Pilot's mother had foreboding feeling
LITHIA SPRINGS, Georgia (CNN) -- Ronald Young Jr.'s mother knew something was wrong.
Sunday, the 26-year-old Apache helicopter flyer from Lithia Springs, Georgia, became a prisoner of war. Under heavy fire, his chopper went down in Karbala, about 60 miles southwest of Baghdad. Captured along with Young was David S. Williams, 30, of Florida.
Both are chief warrant officers with the Aviation Battalion, 1/227th Company C, 4th Brigade, 1st Cavalry Division, based in Fort Hood, Texas. Williams is a 12-year veteran, and Young enlisted three years ago.
Young's mother, Kaye, said she wrestled with a foreboding feeling Sunday evening and feared something horrible had happened to her son.
"I just had a mother's feeling. I just felt like Ron was there with me, I felt like he put his arms around me," said Kaye Young.
Young said she started worrying earlier in the day when she saw televised video of a fallen Apache helicopter that had the bat-wing insignia of her son's unit, the "Vampires" -- so called because they usually fly at night.
Later, an Army chaplain and officer from Fort McPherson came to her home. "They said, 'We're here on behalf of the U.S. government and are here to tell you that your son Ronald is listed as missing in action.'"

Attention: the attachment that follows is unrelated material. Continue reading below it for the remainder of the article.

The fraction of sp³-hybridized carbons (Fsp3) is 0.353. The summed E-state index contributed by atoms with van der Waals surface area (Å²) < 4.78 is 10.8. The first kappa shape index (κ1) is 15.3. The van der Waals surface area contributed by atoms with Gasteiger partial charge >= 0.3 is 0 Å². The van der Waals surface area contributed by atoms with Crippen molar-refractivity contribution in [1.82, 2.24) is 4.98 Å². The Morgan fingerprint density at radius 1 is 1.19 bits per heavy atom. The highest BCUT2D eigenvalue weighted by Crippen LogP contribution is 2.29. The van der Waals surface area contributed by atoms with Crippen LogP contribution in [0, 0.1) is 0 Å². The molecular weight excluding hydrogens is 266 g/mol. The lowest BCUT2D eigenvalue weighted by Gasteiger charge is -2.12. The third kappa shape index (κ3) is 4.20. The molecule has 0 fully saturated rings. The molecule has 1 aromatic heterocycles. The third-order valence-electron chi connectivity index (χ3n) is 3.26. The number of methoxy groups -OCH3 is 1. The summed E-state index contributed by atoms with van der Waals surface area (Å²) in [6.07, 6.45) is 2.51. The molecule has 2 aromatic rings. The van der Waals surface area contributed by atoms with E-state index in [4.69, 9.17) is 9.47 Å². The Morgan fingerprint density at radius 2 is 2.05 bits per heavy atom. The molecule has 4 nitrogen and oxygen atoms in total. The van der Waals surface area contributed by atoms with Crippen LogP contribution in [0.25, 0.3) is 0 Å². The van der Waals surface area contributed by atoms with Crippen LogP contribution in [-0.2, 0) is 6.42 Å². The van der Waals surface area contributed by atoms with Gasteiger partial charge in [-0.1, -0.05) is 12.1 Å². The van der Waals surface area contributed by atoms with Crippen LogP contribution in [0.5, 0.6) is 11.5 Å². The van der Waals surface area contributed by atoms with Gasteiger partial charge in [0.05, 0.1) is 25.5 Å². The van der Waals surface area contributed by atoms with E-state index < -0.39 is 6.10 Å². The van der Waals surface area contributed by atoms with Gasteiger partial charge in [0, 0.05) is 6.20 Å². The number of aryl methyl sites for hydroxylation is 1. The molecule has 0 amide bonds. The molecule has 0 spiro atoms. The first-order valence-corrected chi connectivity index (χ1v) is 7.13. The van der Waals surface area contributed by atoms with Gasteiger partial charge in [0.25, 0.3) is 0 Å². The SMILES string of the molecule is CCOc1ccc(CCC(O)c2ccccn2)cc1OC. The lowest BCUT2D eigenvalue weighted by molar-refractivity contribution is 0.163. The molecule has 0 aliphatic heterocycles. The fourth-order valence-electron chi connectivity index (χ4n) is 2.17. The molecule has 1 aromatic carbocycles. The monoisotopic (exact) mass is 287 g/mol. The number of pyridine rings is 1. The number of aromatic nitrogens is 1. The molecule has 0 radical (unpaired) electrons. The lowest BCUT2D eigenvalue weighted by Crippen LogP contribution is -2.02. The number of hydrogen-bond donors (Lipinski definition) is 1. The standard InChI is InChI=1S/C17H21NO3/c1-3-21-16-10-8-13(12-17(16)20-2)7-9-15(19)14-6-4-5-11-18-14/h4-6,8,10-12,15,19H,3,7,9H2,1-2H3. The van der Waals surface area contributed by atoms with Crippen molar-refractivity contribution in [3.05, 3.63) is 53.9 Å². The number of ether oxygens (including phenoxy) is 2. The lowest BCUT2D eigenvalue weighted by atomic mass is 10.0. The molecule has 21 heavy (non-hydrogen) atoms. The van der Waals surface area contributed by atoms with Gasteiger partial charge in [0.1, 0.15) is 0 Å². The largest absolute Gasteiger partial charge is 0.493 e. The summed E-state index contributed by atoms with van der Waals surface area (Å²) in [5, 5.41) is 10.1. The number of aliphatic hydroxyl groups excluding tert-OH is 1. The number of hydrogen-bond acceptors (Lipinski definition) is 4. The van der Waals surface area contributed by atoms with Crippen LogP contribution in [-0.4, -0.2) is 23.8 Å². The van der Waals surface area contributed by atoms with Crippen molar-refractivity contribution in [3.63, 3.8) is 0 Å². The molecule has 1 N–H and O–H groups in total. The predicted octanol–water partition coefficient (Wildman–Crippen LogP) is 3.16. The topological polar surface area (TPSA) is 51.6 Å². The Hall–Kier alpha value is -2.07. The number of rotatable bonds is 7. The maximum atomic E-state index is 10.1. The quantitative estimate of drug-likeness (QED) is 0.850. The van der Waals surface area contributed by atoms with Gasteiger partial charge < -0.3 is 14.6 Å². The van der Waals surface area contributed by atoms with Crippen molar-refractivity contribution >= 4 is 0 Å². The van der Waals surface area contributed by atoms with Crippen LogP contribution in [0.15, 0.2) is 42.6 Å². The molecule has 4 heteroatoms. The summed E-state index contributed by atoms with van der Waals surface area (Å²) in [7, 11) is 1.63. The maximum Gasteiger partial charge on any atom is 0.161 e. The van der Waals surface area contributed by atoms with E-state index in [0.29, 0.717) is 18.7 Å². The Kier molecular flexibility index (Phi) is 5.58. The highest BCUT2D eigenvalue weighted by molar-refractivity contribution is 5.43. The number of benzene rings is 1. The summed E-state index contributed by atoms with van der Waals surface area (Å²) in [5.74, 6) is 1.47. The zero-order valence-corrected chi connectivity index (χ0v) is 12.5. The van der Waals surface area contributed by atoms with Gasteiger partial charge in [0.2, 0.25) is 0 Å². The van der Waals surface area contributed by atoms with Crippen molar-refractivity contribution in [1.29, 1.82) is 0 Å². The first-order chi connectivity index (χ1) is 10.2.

"I started screaming, 'I knew it, I knew it, I knew it!'," Young said.
Young told the Atlanta Journal-Constitution that her son called her a week after leaving Texas in mid-February to head to the Persian Gulf.
"He called to tell me he was safe and to tell me some things he needed," Kaye Young said. "He wanted an MP3 player and electric shaver. I started to cry as he hung up, and he said, 'Don't do that. I'll be fine,' " she told the newspaper.
Ronald Young Jr., a graduate of Douglas County High School in Douglasville, Georgia, studied mechanical engineering at Southern Polytechnic State University in Marietta, Georgia, before joining the Army.
He'd almost experienced battle in 2001, receiving deployment orders for the war against terror in Afghanistan just after September 11, 2001. But the orders were canceled before he had to go.
Kaye Young said the family had a very open discussion back then about the possibility Young might not come home.
"He had told me if he was ever asked to give his life for his country, he hoped that he'd be able to do that honorably -- and he seemed very glad to do that, if that was needed," she said.
Ronald Young Sr. said his son was living out his dream of being a pilot.